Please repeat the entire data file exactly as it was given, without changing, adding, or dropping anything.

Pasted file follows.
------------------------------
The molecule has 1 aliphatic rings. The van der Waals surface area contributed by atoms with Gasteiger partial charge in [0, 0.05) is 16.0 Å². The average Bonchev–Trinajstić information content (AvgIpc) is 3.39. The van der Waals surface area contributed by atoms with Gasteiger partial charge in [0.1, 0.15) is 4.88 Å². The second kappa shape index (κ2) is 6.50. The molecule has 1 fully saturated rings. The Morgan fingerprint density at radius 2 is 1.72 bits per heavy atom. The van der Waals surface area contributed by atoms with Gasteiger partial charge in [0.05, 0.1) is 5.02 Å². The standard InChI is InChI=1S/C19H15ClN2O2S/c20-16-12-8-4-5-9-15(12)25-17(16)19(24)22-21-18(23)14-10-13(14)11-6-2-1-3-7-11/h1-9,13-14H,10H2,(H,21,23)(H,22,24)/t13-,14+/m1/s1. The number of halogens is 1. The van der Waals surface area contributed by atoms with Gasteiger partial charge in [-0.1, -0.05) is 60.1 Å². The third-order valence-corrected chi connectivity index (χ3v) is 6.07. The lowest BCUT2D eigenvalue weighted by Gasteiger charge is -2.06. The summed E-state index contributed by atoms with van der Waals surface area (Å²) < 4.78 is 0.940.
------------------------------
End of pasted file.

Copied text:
The molecule has 1 aliphatic rings. The van der Waals surface area contributed by atoms with Gasteiger partial charge in [0, 0.05) is 16.0 Å². The average Bonchev–Trinajstić information content (AvgIpc) is 3.39. The van der Waals surface area contributed by atoms with Gasteiger partial charge in [0.1, 0.15) is 4.88 Å². The second kappa shape index (κ2) is 6.50. The molecule has 1 fully saturated rings. The Morgan fingerprint density at radius 2 is 1.72 bits per heavy atom. The van der Waals surface area contributed by atoms with Gasteiger partial charge in [0.05, 0.1) is 5.02 Å². The standard InChI is InChI=1S/C19H15ClN2O2S/c20-16-12-8-4-5-9-15(12)25-17(16)19(24)22-21-18(23)14-10-13(14)11-6-2-1-3-7-11/h1-9,13-14H,10H2,(H,21,23)(H,22,24)/t13-,14+/m1/s1. The number of halogens is 1. The van der Waals surface area contributed by atoms with Gasteiger partial charge in [-0.1, -0.05) is 60.1 Å². The third-order valence-corrected chi connectivity index (χ3v) is 6.07. The lowest BCUT2D eigenvalue weighted by Gasteiger charge is -2.06. The summed E-state index contributed by atoms with van der Waals surface area (Å²) < 4.78 is 0.940.